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Clean comfortable room, set back from pub so quiet. Owners are real characters and great fun. Main problem is that too many guests turned up their nose at potato bread and so they had to serve hash browns instead and they can't serve up a proper Ulster Fry.
We stayed here for a one night during our tour of the north coast. Hotel is basic in a very rural setting. The grounds are beautiful. Being a 5 minute walk to Dark Hedges is a big plus.
I was amazed how friendly and laid back the atmosphere was in this family run hotel. I missed the ferry from Stranraer the night before so could only stay one of the two nights I had already booked, so I phoned up the Glendona to let them know. Unbelievably, they refunded me the first night for which ...
The quiet market town of Antrim sits at the point where the Six Mile Water River meets the vast expanse of Lough Neagh, the largest lake in the UK. The scenic splendour of this spot is enough of a recommendation in itself, but Antrim has much more to offer, being an enchanting mix of ancient, rural Ireland and contemporary, urban excitement.
It’s possible to enjoy a stay in Antrim without ever travelling more than a few miles, exploring the narrow, 18th century streets of the town centre, wandering along the scenic path by the river and admiring historically important monuments such as Antrim Castle and the Old Courthouse.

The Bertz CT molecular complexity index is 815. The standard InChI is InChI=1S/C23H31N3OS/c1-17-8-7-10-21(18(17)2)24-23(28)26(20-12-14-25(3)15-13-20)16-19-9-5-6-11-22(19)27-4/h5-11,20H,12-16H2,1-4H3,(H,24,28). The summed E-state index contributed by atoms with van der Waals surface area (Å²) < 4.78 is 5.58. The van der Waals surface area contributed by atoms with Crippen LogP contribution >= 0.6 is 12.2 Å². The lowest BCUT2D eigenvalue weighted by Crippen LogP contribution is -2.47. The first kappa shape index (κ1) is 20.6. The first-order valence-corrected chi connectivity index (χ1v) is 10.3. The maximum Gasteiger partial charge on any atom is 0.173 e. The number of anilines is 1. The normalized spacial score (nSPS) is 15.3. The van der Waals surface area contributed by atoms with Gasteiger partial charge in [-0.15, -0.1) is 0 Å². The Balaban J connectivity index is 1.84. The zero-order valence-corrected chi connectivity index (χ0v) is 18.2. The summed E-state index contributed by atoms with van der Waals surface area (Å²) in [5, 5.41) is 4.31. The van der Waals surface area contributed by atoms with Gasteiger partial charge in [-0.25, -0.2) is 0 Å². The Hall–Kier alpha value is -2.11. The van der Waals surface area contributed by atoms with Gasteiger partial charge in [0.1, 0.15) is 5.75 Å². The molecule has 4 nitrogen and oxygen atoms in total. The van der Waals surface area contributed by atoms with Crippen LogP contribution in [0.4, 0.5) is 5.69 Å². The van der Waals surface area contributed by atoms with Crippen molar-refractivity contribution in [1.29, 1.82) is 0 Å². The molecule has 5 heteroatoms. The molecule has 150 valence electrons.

If you do opt to venture beyond the confines of Antrim centre itself, however, you’ll be treated to attractions and gorgeous Irish countryside in every direction. The excitement of Belfast city centre is just 18 miles to the east, while the flora and fauna of the lakeshore and the adrenalin-pumping activities on the water itself are just a short walk away. Travel further to the north, and you’ll find the wild Atlantic coast and some of the most unspoiled beaches in the UK.
As befits a town which offers so much in so many different ways, Antrim attracts an eclectic mix of visitors, from backpacking students to jet-set business people. The accommodation on offer reflects this mix, running from luxury country lodges and spas to basic but cosy town centre guest houses. A hotel or guesthouse anywhere in or near the centre of Antrim will be ideally placed to take advantage of everything the area offers, with strong road links bringing Belfast and wider County Antrim within quick and easy reach.
Many of the hotels in Antrim are more than happy to welcome family groups containing young children, perhaps appreciating the fact that youngsters, more than anyone else, will be keen to take advantage of all the fresh air and fun on offer. Stay in a family-friendly hotel in Antrim and you’ll be able to take advantage of all the attractions close at hand, while also being able to relax in the knowledge that your hosts won’t object to the kids letting off some steam.
The first port of call for family fun in Antrim simply has to be the waters of Lough Neagh. From the Antrim Boat Club, located on Randalstown Road, you can enjoy wind surfing, kayaking and sailing, although you may opt, instead, to paddle a canoe along the Six Mile Water River.<P>For more raucous, not to say exhausting, fun, head to Escarmouche Activities, located on Shanes Street in Randalstown, just 11 minutes from Antrim town centre. The family fun on offer here includes laser tag, archery, laser clay pigeon shooting and paintball.
If the weather turns bad – and, this being Ireland that might well happen – then treat the kids to a game or two of tenpin bowling at the glow-in-the-dark tenpin bowling alley located on Lough Road.
Once you’ve found your family-friendly hotel in Antrim you’ll be spoiled for choice when it comes to keeping the kids entertained, and that’s without even listing the family-friendly activities just 18 miles away in Belfast. What’s more, you’ll be given the warmest of welcomes when you return to your hotel at the end of a day’s fun.